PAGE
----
People in the United States are protected from unreasonable searches and seizures under the Fourth Amendment of the Constitution. This means that law enforcement cannot detain you (which is considered a “seizure”) or conduct any sort of search unless there is evidence suggesting that you might have done something illegal.
As it relates to driving under the influence, a police officer can pull you over or test your blood alcohol if you exhibit signs of possible intoxication. In this case, the justification for the search and/or seizure is called reasonable suspicion. If you exhibit driving behaviors that may indicate intoxication, that represents sufficient grounds for an initial traffic stop. Furthermore, if an officer has pulled you over for something unrelated to DUI but notices signs that you may be intoxicated, he or she can legally conduct breath tests or field sobriety assessments.
Reasonable Suspicion During an Unrelated Stop
The police officer may pull you over for something unrelated to impaired driving. For example, maybe you have a tail light or headlight that has burned out, and the officer pulls you over to draw your attention to it. While talking to you about the burnt-out light on your vehicle, the officer might notice something else that suggests you may be under the influence. Maybe there is an open container or drug paraphernalia in your vehicle. Maybe your eyes are bloodshot or your breath smells of alcohol. Maybe you are slurring your speech. Whatever the signs might be, they give the officer reasonable suspicion that a crime may have taken place, which means he or she has the right to conduct a limited investigation into the matter.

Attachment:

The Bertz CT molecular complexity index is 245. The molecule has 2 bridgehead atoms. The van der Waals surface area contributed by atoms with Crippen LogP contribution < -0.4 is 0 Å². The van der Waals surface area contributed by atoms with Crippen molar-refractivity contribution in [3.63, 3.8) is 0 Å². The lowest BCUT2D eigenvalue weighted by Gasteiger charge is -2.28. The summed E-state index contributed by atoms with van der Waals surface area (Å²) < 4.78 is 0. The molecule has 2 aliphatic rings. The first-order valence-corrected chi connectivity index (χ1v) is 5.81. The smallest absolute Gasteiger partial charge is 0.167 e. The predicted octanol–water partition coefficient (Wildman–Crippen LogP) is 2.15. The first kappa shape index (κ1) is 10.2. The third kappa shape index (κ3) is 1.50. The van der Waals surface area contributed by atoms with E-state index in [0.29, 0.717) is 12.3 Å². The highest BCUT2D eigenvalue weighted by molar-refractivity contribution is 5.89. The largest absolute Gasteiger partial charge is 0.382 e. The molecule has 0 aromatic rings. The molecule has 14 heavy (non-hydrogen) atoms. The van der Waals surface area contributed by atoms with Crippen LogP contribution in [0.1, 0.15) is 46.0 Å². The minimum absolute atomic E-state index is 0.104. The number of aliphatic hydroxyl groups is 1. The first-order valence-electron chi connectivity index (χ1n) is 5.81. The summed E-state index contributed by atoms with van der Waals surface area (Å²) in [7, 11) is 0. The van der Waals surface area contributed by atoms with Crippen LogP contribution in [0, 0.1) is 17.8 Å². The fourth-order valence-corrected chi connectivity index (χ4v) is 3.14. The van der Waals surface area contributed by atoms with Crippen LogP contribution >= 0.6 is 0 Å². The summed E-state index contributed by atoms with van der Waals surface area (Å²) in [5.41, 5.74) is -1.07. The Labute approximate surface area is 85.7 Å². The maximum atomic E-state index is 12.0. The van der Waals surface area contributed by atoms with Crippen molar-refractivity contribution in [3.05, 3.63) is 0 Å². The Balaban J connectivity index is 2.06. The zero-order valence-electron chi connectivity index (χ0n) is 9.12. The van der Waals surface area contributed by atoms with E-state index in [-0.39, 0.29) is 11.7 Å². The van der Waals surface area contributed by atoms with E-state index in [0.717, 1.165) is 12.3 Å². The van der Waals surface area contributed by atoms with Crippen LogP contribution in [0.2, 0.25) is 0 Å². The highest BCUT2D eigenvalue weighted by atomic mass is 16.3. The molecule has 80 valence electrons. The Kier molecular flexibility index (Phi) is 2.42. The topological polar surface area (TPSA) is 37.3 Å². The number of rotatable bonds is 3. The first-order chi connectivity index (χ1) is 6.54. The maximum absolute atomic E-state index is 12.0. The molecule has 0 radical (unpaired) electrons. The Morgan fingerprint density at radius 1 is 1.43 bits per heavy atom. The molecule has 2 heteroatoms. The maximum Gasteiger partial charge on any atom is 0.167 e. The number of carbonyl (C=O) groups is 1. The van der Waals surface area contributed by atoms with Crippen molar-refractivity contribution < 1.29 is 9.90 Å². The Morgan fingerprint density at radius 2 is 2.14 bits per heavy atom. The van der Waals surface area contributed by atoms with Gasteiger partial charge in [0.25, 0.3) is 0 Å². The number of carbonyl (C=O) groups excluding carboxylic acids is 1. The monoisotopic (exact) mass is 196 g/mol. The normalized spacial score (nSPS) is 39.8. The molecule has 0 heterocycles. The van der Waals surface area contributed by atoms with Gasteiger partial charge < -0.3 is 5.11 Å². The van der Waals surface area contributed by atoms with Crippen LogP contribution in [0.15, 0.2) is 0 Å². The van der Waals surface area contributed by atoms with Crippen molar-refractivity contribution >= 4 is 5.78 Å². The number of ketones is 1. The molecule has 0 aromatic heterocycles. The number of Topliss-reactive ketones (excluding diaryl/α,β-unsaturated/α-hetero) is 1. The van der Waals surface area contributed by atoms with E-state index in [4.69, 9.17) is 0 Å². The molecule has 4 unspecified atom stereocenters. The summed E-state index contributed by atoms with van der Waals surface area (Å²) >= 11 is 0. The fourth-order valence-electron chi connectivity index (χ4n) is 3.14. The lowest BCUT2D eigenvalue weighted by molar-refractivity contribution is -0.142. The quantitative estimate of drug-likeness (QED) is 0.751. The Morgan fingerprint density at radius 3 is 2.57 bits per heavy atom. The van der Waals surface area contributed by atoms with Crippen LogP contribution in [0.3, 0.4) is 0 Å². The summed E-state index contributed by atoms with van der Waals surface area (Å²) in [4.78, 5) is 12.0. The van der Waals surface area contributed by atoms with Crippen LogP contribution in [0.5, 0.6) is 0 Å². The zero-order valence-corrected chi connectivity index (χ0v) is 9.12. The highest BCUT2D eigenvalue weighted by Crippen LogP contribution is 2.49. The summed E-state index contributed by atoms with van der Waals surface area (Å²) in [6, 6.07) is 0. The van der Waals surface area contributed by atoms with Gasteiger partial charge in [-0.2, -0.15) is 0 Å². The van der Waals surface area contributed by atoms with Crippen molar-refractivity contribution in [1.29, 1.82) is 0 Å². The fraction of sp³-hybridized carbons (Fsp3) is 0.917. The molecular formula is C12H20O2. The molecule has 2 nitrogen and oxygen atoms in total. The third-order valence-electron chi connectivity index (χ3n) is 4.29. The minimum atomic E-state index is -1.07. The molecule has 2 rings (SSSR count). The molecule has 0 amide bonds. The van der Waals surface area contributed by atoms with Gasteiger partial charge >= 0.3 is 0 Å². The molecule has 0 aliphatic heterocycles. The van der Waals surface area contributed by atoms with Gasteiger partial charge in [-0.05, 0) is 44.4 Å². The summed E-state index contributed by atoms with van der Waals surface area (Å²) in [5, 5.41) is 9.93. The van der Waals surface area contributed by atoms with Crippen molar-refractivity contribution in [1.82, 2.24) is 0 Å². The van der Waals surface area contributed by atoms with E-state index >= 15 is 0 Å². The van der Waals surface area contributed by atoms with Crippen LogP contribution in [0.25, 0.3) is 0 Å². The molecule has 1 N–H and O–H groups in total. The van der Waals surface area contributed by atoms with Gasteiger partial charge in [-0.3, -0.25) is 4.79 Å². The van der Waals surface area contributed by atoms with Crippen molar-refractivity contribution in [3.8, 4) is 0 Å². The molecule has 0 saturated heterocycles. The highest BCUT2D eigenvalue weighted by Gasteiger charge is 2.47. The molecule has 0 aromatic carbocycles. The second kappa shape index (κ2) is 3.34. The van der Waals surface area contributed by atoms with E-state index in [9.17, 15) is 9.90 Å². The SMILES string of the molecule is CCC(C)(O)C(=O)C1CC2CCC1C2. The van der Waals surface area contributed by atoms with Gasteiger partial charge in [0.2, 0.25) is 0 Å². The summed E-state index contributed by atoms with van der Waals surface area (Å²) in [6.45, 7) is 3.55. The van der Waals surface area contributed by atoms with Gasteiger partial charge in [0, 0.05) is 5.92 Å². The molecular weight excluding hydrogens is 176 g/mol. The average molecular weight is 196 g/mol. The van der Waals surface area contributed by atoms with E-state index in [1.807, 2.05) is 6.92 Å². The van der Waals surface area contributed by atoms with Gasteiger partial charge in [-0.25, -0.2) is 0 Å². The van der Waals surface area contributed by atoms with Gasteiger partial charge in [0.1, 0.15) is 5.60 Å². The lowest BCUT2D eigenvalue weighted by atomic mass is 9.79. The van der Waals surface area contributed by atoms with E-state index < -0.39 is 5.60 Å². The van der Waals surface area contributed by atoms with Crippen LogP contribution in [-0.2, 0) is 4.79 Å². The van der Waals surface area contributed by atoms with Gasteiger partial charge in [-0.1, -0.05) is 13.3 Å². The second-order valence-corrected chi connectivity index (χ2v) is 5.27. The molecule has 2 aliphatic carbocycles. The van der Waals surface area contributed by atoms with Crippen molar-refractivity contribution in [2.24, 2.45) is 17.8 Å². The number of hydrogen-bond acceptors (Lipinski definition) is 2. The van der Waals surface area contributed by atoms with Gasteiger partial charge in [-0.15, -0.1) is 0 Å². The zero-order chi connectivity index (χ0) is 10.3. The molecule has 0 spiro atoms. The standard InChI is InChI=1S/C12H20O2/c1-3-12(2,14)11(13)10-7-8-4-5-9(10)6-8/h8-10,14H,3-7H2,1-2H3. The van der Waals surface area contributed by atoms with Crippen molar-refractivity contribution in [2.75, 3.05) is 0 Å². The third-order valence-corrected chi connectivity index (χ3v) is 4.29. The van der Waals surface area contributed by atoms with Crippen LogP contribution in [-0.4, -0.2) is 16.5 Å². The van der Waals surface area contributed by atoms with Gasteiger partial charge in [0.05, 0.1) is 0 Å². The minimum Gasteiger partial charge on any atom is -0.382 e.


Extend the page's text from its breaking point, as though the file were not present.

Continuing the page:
Driving Behaviors That Could Result in a Traffic Stop
Sometimes erratic driving that may indicate intoxication is sufficient reasonable suspicion to justify a traffic stop. Examples of suspicious driving behaviors include drifting over the lines that divide the lanes or straddling the center line, stopping for no reason or braking frequently, nearly hitting roadside objects or making illegal turns. Once an officer pulls you over for behaviors such as these, he or she has justification to conduct breath or sobriety testing. However, in the interest of strengthening the case against you, the officer will probably be looking for other signs of intoxication during the stop.
If it turns out the officer’s suspicion was not reasonable, the DUI case against you is no longer valid even if you were, in fact, intoxicated. Contact a DUI lawyer in Fairfax, VA, like from May Law, LLP, if you believe your DUI arrest was made without reasonable suspicion. An attorney can help you build your defense.